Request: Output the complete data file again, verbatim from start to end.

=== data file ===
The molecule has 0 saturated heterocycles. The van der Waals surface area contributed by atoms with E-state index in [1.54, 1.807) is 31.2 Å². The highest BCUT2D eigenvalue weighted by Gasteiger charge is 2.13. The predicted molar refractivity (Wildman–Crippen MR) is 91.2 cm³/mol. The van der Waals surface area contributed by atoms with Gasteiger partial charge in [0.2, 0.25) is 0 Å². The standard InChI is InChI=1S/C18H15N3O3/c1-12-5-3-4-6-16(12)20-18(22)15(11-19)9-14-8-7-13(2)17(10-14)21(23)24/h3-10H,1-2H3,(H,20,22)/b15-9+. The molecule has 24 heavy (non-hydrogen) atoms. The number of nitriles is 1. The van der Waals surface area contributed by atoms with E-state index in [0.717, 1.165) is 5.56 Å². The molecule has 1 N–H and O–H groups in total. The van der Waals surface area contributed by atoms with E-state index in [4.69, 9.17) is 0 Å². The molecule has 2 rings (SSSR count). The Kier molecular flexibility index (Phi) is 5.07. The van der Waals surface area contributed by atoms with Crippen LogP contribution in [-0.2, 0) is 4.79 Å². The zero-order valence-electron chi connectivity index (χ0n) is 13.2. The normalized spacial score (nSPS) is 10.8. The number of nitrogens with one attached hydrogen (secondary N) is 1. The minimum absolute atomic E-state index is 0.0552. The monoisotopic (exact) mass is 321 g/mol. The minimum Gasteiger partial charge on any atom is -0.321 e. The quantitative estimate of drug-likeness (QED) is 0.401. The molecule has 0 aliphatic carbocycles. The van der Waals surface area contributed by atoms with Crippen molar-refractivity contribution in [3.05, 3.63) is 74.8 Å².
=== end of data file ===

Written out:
The molecule has 0 saturated heterocycles. The van der Waals surface area contributed by atoms with E-state index in [1.54, 1.807) is 31.2 Å². The highest BCUT2D eigenvalue weighted by Gasteiger charge is 2.13. The predicted molar refractivity (Wildman–Crippen MR) is 91.2 cm³/mol. The van der Waals surface area contributed by atoms with Gasteiger partial charge in [0.2, 0.25) is 0 Å². The standard InChI is InChI=1S/C18H15N3O3/c1-12-5-3-4-6-16(12)20-18(22)15(11-19)9-14-8-7-13(2)17(10-14)21(23)24/h3-10H,1-2H3,(H,20,22)/b15-9+. The molecule has 24 heavy (non-hydrogen) atoms. The number of nitriles is 1. The van der Waals surface area contributed by atoms with E-state index in [0.717, 1.165) is 5.56 Å². The molecule has 1 N–H and O–H groups in total. The van der Waals surface area contributed by atoms with E-state index in [4.69, 9.17) is 0 Å². The molecule has 2 rings (SSSR count). The Kier molecular flexibility index (Phi) is 5.07. The van der Waals surface area contributed by atoms with Crippen LogP contribution in [-0.2, 0) is 4.79 Å². The zero-order valence-electron chi connectivity index (χ0n) is 13.2. The normalized spacial score (nSPS) is 10.8. The number of nitrogens with one attached hydrogen (secondary N) is 1. The minimum absolute atomic E-state index is 0.0552. The monoisotopic (exact) mass is 321 g/mol. The minimum Gasteiger partial charge on any atom is -0.321 e. The quantitative estimate of drug-likeness (QED) is 0.401. The molecule has 0 aliphatic carbocycles. The van der Waals surface area contributed by atoms with Crippen molar-refractivity contribution in [3.05, 3.63) is 74.8 Å².